It’s 9am on a typical Thursday and there I sit, on my mat, legs crossed, eyes closed, listening to the yoga instructor urge our class to find an intention for the day. “What is your intention? What do you need to know about yourself to thrive and live in peace today?” She asks.
Beautiful. Some movement, breathing, and a question that causes us to examine ourselves…love it. This question isn’t any different than one that would come out of my mouth at the beginning or end of a bible study. These are the big, deep, and formative questions that mold our spirituality and inner self. They create in us self-awareness and mindfulness, and can bring us into the present moment. What is more needed in our society today than that?
For some religious people these sorts of questions can be invasive, scary, and rather than attempting to honestly answer these questions they are passed off as new-age, psychobabble, or given some other minimizing label that places them outside of their sacred circle that feels comfortable and in line with “orthodoxy.” In my opinion, however, there is nothing more orthodox than asking a question that beckons a deep and honest answer; an unashamed look at our inner self, a non-judgmental curiosity about our human condition.
Undoubtably there is a trend surrounding us, a valuable one at that, that is pressing the general public to wake up to the negative stigmas around mental health; to understand why the epidemic of mass shootings is occurring around our nation, why the suicide rate in our millennial generation continues to climb, and recognize the constant conversation in media, podcasts, churches, about crippling anxiety and depression that plagues our minds and daily life. And its good…the conversation and normalization around these ideas is massively needed.
The lack of self-awareness I see in myself and those around me is startling. As humans, we wake up, go about our daily life having little self-awareness of why we do what we do, why we say what we say, and have no clue how our past, childhood, family life, schooling, and traditions effect how we live. From how we make coffee in the morning, how much TV we watch, how we relate to friends, and why we like or dislike the careers we have, are mostly birthed out of patterns we have learned over time, from ourselves or those around us. We live largely unaware of the “why” behind why we do what we do. Until we really stop and ask ourselves the hard questions, our tendency is to just keep plugging along, staring at our phones and thoughtlessly responding to trolls on Facebook, not curious why we respond how we respond. Most of us don’t take the time to ask deconstructing questions until we are forced to by life’s circumstances.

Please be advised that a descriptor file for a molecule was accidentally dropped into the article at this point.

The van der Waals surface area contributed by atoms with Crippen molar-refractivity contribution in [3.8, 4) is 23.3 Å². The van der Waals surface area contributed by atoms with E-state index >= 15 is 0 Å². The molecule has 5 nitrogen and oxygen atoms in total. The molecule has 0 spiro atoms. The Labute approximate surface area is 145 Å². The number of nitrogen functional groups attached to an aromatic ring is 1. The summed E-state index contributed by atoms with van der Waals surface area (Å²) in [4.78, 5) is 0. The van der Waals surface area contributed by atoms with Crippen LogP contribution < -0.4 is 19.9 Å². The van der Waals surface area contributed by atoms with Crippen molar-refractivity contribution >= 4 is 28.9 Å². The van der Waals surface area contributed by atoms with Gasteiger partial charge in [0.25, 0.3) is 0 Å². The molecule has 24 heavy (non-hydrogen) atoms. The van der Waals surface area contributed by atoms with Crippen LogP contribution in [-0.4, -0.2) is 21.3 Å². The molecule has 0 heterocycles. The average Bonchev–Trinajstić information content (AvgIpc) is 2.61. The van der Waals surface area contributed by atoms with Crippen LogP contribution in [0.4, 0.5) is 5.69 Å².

So what we know is that these self-examining questions are vital and necessary for growing spiritually. This is why professional counseling is such a rich experience; because we make time to ask and answer the diagnostic questions that inform how we live. As Socrates once said, “The unexamined life is a life not worth living.”
Socrates said this because the unexamined life is a life formed by familiarity, mindlessness, and unintentionally (which breeds unwise decisions, reactionary responses, and twisted value systems),
rather than intention, purpose, and passion (which breeds thoughtfulness, consideration, and a decrease of self-centeredness).
As a part of our local church before you officially enter into the community, there is a conversation around the sacred Enneagram personality profiles. This in-depth and highly respected curriculum is one of the most helpful tools in understanding our personalities and how they work with others. Our community mandates people do this because without knowing yourself well enough and asking the hard questions about yourself, it is difficult to know where you might need real healing and how you personally contribute to the whole community.